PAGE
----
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We were grouped with our classmates from school, 30 or so girls per bunk sharing 15 cast iron bunk beds that had spongy mattresses. There were Williamsburg bunks and Monroe bunks, sprinkled with foreigners from Montreal, Belgium and other Satmar satellite communities.
There was a distinct hierarchy, both within the bunkhouses and without. Each bunk had four to six counselors — 10th-grade Satmar girls who were in charge of maintaining the bunk. Above them were the head counselors who came to check on the bunk’s tidiness once or twice a day. For the nighttime bed routine, counselors we called ODs (those who served “overnight duty”) would turn off the lights and check on us every half-hour until their bedtime, moving from bunk to bunk with an air of importance. Outside the bunkhouse we were grouped in classes for the entire stay, with two or four teachers, who were 11th-graders, per class; in these groups we would play sports and engage in other activities together.
Above the teachers were two head teachers, 12th-grade girls. Above them was the administrative staff, including one tough man I remember only as Viggy, whose voice froze the girls in fear. He would sometimes resort to draconian measures to get the girls in line: If campers were late for Friday night gefilte fish plating duties, he would demand they hand over prized possessions. At the bottom of the heap were the logos (Hungarian for “bum”, understood in Hasidic Yiddish as “good-for-nothings”), 11th-grade girls who did odd jobs around camp, working in the kitchen or the bakery. Often they were the ones who had the most fun.
Domestic chores were part of the camp experience. If you arrived at camp without knowing how to launder your clothes or scrub a toilet bowl, you left there a pro. From the seventh grade we were responsible for bunk maintenance, a task unheard of at other ultra-Orthodox girls camps. After we unpacked our things and met our counselors, we were each assigned a basic bunk chore, with the 15-year-old counselors in charge of the heavy-duty scrubbing. We had to keep our towels folded and color-coded, with the detergent containers lined on top of the lockers: big Tide next to medium Tide, and big Downy next to medium Downy. The counselors were meticulous about the bunk’s appearance, often competing against other bunk counselors in neatness and in color coding. When I became a counselor in the 10th grade, I toiled away to make bedspreads to spruce up the dingy bunk, measuring and cutting the blue-and-white polka-dotted material that I had purchased with the other bunk counselors.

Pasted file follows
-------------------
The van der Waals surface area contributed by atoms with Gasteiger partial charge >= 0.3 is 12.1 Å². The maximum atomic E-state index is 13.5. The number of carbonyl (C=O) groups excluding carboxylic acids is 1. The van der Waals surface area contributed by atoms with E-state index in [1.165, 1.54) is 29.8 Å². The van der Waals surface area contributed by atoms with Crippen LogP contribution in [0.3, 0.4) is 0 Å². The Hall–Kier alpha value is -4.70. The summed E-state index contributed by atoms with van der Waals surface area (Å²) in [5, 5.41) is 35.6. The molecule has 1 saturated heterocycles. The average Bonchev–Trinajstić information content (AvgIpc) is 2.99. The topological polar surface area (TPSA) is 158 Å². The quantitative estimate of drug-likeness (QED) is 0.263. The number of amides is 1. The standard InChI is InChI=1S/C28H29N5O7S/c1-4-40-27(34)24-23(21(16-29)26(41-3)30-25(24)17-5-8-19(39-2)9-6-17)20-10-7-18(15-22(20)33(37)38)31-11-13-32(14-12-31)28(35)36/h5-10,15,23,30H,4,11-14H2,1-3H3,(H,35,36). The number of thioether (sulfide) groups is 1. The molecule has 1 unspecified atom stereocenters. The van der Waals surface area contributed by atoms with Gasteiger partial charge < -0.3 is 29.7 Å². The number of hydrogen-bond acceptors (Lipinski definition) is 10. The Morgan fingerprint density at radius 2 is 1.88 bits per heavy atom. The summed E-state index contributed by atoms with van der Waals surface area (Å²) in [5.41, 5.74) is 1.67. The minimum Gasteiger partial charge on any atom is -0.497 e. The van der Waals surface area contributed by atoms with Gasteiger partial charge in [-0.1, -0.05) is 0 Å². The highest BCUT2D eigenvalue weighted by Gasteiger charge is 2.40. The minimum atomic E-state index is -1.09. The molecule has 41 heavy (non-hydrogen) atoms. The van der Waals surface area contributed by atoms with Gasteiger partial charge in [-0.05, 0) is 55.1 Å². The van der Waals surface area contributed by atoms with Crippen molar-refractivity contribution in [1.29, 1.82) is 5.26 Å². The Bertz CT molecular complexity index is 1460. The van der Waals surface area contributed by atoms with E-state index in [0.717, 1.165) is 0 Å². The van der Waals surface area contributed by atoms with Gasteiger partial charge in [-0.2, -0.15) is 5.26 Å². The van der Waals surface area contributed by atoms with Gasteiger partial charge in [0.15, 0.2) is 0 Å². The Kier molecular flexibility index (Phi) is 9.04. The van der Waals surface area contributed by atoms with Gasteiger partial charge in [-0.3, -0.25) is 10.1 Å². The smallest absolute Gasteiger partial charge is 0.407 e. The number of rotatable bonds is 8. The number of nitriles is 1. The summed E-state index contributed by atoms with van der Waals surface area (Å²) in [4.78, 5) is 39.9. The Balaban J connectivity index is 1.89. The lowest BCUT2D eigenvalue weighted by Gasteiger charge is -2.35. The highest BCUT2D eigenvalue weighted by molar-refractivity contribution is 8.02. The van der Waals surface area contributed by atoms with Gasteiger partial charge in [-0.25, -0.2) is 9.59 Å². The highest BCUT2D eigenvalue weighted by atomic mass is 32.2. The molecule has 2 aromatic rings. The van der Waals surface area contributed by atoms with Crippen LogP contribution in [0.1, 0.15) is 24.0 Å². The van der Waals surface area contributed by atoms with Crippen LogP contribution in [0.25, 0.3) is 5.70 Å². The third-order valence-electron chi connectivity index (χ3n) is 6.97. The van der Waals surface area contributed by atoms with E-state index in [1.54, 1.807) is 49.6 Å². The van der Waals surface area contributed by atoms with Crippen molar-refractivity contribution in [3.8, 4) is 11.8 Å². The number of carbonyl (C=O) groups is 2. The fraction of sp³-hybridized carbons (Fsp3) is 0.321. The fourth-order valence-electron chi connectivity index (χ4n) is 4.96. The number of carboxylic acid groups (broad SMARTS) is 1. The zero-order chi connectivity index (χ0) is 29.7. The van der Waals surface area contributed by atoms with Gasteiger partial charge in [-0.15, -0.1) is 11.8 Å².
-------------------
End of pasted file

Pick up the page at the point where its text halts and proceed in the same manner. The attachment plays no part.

I remember waking before dawn to use a machine in the camp’s washroom. Saving a washing machine was tricky. There were only a few machines for the entire camp, and most everyone was in on the secret that rising early was the best way to secure one for the day. When you were finished with the machine, you made sure your friend got to use it next, and she did the same for her friend.
Competition was at the core of camp life. The ninth-graders, who were the oldest campers, were divided in two teams, the Williamsburgers and the Monroers. Seventh- and eighth-graders were then assigned to either team, but generally ended up with their hometown peers. The two teams were assigned Hebrew names and competed against each other in everyday sports, such as elimination dodge ball (or what we called “lemination”), as well as in the two major summer festivities: color war and sports war. Whatever the occasion, whatever the time of day, we screamed our throats dry trying to out-cheer the other team. We jumped and clapped and yelled till our voices were hoarse. For the majority of our activities, we sat in the shpilhoyz, a gym with rows of bleachers and a stage, screaming as if Derek Jeter were hitting a game-winning home run in the last at-bat of his career.